I haven’t paid an enormous amount of attention to Bill DeBlasio’s mayoral platform – although at some point I probably will – but his candidacy has had the pleasant effect of provoking a conversation about whether, and to what extent, city halls ought to grapple with economic and social inequality. Responses range from Yes, it’s about goddamn time, to No, that’s terrifying, to a sort of sickly cackle.
My position – in fact, the premise of this blog and of many, many hours of my time over the last few years – is that yes, local governance has an enormous amount to do with inequality. I would say there are at least four major ways, roughly in order of big-picture importance:
1. Housing policy. People who don’t believe that cities have a major role to play in the story of inequality tend to emphasize the national and global economic trends that brought us to this point, like offshoring and automatization, which they say can only really be effectively dealt with – to the extent they can be dealt with at all – by high-level policy organs. This is true, I guess. But the experience of poverty and the replication of poverty both heavily – HEAVILY – depend on where you live. Specifically, whether or not you live in a high-poverty neighborhood. Up and down the line – physical and mental health outcomes, educational outcomes, employment and income outcomes both in a single generation and over multiple generations – an enormous body of research shows that neighborhood effects are pretty massive. And income segregation has increased faster over the last 40 years than income inequality, meaning right now cities are actually exacerbating those global-trend-derived problems. A housing policy that promoted income integration would not only help to decouple miserable living conditions with being on the lower end of the income distribution, but also, most likely, improve social mobility.
2. Transportation policy. Places where public transit isn’t an option force low-income people to pay massively more for transportation than they would otherwise. The actual number is something on the order of $10,000 a year per household. Those people who truly cannot pay for a car – or choose not to because they would like to, say, buy their kids new clothes for school, or go to the doctor instead – end up incredibly isolated, both from the broader metropolitan society, and from necessary amenities like stores and jobs. The average American, willing to travel up to 90 minutes each way on public transit, can only reach 30% of all jobs in their metropolitan area. That’s a disaster if you need a job and can’t afford a car.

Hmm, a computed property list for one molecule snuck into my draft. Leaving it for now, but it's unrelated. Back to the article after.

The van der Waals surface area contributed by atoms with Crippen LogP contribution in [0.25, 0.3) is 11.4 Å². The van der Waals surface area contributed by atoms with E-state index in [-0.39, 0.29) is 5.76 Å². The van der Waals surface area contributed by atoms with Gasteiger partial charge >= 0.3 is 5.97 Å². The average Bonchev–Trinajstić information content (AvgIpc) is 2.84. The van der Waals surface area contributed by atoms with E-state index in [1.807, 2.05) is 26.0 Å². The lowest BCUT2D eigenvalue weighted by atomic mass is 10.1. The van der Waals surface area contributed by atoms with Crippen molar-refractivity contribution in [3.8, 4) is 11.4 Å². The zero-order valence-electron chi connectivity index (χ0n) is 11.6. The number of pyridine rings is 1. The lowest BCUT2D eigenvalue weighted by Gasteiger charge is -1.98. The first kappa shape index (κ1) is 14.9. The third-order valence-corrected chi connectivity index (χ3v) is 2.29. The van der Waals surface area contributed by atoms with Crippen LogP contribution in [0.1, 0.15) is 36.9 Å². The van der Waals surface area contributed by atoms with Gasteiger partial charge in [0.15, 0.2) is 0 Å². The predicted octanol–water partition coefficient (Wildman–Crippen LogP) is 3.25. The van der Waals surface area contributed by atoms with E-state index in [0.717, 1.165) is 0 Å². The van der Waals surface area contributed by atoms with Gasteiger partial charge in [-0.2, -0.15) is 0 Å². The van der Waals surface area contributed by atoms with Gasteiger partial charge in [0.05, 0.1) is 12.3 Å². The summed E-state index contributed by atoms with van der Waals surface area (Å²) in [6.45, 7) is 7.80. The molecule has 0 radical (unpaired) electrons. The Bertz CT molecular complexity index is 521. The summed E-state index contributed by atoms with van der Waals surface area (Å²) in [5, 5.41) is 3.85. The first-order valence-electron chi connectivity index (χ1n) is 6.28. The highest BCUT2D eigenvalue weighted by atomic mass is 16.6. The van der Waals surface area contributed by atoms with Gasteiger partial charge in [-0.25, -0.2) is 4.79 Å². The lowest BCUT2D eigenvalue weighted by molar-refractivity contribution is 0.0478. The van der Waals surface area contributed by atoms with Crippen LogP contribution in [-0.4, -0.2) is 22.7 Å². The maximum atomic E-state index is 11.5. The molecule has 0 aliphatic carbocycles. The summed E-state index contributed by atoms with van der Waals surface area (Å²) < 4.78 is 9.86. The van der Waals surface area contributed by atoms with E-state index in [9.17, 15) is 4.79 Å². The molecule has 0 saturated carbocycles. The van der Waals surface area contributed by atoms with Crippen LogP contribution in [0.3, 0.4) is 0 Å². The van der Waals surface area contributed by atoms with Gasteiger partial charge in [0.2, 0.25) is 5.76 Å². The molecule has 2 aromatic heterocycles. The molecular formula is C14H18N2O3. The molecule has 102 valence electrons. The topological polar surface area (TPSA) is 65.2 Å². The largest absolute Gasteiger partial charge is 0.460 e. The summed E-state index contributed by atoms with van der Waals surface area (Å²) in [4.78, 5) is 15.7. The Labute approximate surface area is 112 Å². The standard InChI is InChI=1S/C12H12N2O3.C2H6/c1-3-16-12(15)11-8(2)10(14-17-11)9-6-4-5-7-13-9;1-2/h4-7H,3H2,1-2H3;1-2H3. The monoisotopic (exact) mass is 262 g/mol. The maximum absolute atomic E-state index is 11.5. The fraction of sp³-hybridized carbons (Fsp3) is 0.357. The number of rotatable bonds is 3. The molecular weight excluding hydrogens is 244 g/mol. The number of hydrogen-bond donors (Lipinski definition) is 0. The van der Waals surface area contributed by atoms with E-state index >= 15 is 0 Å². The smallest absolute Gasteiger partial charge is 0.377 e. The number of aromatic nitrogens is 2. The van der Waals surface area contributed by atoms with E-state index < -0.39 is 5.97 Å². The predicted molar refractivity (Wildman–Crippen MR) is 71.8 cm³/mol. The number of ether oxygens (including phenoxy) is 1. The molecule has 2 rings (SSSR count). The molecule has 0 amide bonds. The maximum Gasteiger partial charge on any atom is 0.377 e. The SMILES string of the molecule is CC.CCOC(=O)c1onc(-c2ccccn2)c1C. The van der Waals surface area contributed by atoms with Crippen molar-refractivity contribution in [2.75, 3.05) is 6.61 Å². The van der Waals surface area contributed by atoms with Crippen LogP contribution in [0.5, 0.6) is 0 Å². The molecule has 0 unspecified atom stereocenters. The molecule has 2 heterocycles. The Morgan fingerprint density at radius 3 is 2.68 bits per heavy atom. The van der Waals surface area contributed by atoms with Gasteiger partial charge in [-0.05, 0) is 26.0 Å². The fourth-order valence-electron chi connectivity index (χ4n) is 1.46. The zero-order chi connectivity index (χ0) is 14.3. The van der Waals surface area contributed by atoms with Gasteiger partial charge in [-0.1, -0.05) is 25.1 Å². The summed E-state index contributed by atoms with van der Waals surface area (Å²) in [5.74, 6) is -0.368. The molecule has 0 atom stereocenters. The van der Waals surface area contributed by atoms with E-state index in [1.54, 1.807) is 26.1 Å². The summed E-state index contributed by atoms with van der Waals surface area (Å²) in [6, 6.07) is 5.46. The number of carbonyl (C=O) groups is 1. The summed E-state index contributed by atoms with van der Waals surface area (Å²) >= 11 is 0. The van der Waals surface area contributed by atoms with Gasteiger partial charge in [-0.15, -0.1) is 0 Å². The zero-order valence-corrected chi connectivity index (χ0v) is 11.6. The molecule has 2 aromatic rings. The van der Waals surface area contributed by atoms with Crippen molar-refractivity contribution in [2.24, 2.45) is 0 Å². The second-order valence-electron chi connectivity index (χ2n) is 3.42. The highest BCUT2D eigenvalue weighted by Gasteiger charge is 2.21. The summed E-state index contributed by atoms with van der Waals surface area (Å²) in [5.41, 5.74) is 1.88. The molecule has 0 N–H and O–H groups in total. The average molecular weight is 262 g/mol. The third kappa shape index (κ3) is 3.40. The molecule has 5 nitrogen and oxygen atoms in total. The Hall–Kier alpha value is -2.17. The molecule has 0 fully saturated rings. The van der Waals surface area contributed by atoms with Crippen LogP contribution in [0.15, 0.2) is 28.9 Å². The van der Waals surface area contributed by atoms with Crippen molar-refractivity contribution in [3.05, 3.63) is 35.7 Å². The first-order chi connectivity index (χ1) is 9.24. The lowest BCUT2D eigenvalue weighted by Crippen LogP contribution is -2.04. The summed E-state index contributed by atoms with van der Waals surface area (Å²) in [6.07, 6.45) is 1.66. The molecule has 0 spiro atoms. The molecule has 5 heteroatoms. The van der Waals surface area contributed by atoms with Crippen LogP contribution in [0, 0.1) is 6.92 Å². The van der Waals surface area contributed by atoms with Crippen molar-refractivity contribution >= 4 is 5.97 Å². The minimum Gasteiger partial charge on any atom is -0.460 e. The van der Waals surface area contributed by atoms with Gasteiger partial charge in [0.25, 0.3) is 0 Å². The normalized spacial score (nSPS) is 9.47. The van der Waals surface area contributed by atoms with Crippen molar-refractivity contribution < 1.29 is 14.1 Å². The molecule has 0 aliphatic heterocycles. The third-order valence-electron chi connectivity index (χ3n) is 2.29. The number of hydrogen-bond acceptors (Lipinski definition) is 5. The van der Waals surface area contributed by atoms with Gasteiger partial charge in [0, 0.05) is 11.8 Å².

3. Education policy. The obvious one, but all the way down here because so much of what matters is wrapped up in housing policy. Segregated neighborhoods equal segregated schools, most of the time. Which equals major operational and pedagogical challenges, most of the time.
4. Constituent services. James Fallows wrote once that wealthy people live pretty well all around the world, and so the difference between a developed and developing country is in the quality of life of people who need some kind of direct support from the state. Something similar goes on with cities. If you are middle class, and have always been, you probably are not very upset by, say, the closure of public mental health clinics. If you are not middle class, and need mental health care, you’re devastated. (The situation is made worse, let’s point out, by lackluster transit access to the remaining clinics.) The public services cities provide are a real and important part of the safety net. Without them, more people fall to the point where it’s almost impossible to pick themselves back up, and mobility – at least upward mobility – suffers to some extent. City services are about more than just street-sweeping.